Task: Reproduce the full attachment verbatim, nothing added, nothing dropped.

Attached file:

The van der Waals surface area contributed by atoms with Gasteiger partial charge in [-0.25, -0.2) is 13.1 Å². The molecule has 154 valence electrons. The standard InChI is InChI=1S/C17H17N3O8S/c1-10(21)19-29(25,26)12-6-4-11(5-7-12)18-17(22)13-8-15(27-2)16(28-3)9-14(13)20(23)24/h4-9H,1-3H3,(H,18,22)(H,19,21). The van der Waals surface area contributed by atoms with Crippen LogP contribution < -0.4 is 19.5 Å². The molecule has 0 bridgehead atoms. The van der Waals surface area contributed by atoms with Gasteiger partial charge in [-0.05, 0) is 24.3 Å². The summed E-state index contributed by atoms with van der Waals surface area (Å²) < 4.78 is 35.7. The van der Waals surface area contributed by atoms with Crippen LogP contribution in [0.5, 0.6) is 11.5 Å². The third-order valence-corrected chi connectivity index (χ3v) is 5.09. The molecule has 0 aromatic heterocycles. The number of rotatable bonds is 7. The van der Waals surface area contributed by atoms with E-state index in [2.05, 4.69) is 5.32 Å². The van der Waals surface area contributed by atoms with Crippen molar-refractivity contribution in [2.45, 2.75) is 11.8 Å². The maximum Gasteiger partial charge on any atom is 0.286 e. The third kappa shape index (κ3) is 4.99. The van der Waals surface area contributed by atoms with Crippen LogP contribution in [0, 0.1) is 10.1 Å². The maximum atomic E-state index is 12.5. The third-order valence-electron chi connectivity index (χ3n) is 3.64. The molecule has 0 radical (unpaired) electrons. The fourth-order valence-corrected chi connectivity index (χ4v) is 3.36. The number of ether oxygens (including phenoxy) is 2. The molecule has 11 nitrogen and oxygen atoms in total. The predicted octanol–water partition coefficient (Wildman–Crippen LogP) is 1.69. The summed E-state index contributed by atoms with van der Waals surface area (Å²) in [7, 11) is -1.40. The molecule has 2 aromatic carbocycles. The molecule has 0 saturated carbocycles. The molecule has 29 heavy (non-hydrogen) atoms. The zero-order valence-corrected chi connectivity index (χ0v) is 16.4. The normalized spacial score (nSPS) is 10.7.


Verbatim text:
The van der Waals surface area contributed by atoms with Gasteiger partial charge in [-0.25, -0.2) is 13.1 Å². The molecule has 154 valence electrons. The standard InChI is InChI=1S/C17H17N3O8S/c1-10(21)19-29(25,26)12-6-4-11(5-7-12)18-17(22)13-8-15(27-2)16(28-3)9-14(13)20(23)24/h4-9H,1-3H3,(H,18,22)(H,19,21). The van der Waals surface area contributed by atoms with Crippen LogP contribution < -0.4 is 19.5 Å². The molecule has 0 bridgehead atoms. The van der Waals surface area contributed by atoms with Gasteiger partial charge in [-0.05, 0) is 24.3 Å². The summed E-state index contributed by atoms with van der Waals surface area (Å²) < 4.78 is 35.7. The van der Waals surface area contributed by atoms with Crippen LogP contribution in [0.5, 0.6) is 11.5 Å². The third-order valence-corrected chi connectivity index (χ3v) is 5.09. The molecule has 0 aromatic heterocycles. The number of rotatable bonds is 7. The van der Waals surface area contributed by atoms with E-state index in [2.05, 4.69) is 5.32 Å². The van der Waals surface area contributed by atoms with Crippen molar-refractivity contribution in [2.45, 2.75) is 11.8 Å². The maximum Gasteiger partial charge on any atom is 0.286 e. The third kappa shape index (κ3) is 4.99. The van der Waals surface area contributed by atoms with Crippen LogP contribution in [0, 0.1) is 10.1 Å². The maximum atomic E-state index is 12.5. The third-order valence-electron chi connectivity index (χ3n) is 3.64. The molecule has 0 radical (unpaired) electrons. The fourth-order valence-corrected chi connectivity index (χ4v) is 3.36. The number of ether oxygens (including phenoxy) is 2. The molecule has 11 nitrogen and oxygen atoms in total. The predicted octanol–water partition coefficient (Wildman–Crippen LogP) is 1.69. The summed E-state index contributed by atoms with van der Waals surface area (Å²) in [7, 11) is -1.40. The molecule has 2 aromatic carbocycles. The molecule has 0 saturated carbocycles. The molecule has 29 heavy (non-hydrogen) atoms. The zero-order valence-corrected chi connectivity index (χ0v) is 16.4. The normalized spacial score (nSPS) is 10.7.